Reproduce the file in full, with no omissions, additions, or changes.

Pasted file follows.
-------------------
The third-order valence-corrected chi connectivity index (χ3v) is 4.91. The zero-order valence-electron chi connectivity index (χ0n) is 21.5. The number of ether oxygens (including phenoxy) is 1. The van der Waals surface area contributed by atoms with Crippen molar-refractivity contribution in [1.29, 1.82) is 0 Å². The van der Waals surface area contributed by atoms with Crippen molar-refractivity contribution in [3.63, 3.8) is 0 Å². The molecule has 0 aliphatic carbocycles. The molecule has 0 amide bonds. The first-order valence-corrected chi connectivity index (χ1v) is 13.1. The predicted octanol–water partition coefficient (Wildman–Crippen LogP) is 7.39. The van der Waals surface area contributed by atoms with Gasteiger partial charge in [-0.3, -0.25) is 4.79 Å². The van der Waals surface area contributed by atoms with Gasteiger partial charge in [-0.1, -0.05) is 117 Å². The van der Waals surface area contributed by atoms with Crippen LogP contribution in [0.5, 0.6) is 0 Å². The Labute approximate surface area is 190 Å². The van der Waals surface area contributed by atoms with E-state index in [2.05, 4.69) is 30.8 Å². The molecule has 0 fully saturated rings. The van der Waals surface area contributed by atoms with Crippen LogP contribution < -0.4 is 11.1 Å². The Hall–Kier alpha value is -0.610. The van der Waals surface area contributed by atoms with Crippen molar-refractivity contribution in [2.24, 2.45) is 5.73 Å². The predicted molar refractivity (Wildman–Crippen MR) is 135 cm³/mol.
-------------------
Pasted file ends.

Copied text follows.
The third-order valence-corrected chi connectivity index (χ3v) is 4.91. The zero-order valence-electron chi connectivity index (χ0n) is 21.5. The number of ether oxygens (including phenoxy) is 1. The van der Waals surface area contributed by atoms with Crippen molar-refractivity contribution in [1.29, 1.82) is 0 Å². The van der Waals surface area contributed by atoms with Crippen molar-refractivity contribution in [3.63, 3.8) is 0 Å². The molecule has 0 aliphatic carbocycles. The molecule has 0 amide bonds. The first-order valence-corrected chi connectivity index (χ1v) is 13.1. The predicted octanol–water partition coefficient (Wildman–Crippen LogP) is 7.39. The van der Waals surface area contributed by atoms with Gasteiger partial charge in [-0.3, -0.25) is 4.79 Å². The van der Waals surface area contributed by atoms with Gasteiger partial charge in [-0.1, -0.05) is 117 Å². The van der Waals surface area contributed by atoms with Crippen LogP contribution in [0.5, 0.6) is 0 Å². The Labute approximate surface area is 190 Å². The van der Waals surface area contributed by atoms with E-state index in [2.05, 4.69) is 30.8 Å². The molecule has 0 fully saturated rings. The van der Waals surface area contributed by atoms with Crippen LogP contribution < -0.4 is 11.1 Å². The Hall–Kier alpha value is -0.610. The van der Waals surface area contributed by atoms with Crippen molar-refractivity contribution in [2.24, 2.45) is 5.73 Å². The predicted molar refractivity (Wildman–Crippen MR) is 135 cm³/mol.